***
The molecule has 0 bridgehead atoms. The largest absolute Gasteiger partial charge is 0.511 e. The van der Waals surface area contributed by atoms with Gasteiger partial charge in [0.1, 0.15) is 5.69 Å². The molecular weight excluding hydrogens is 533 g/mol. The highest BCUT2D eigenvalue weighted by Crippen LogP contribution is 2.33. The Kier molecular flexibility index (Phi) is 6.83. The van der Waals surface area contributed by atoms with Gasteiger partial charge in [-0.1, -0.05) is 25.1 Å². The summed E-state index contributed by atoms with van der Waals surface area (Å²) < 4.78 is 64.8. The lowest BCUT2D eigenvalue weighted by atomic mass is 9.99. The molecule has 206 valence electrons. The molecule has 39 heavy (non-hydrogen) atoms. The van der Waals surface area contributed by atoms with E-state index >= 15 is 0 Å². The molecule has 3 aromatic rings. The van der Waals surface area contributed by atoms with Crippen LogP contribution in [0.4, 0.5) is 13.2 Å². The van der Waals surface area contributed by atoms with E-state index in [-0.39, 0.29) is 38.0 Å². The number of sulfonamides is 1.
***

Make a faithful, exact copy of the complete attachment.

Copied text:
The molecule has 0 bridgehead atoms. The largest absolute Gasteiger partial charge is 0.511 e. The van der Waals surface area contributed by atoms with Gasteiger partial charge in [0.1, 0.15) is 5.69 Å². The molecular weight excluding hydrogens is 533 g/mol. The highest BCUT2D eigenvalue weighted by Crippen LogP contribution is 2.33. The Kier molecular flexibility index (Phi) is 6.83. The van der Waals surface area contributed by atoms with Gasteiger partial charge in [-0.1, -0.05) is 25.1 Å². The summed E-state index contributed by atoms with van der Waals surface area (Å²) < 4.78 is 64.8. The lowest BCUT2D eigenvalue weighted by atomic mass is 9.99. The molecule has 206 valence electrons. The molecule has 39 heavy (non-hydrogen) atoms. The van der Waals surface area contributed by atoms with E-state index >= 15 is 0 Å². The molecule has 3 aromatic rings. The van der Waals surface area contributed by atoms with Crippen LogP contribution in [0.4, 0.5) is 13.2 Å². The van der Waals surface area contributed by atoms with E-state index in [-0.39, 0.29) is 38.0 Å². The number of sulfonamides is 1.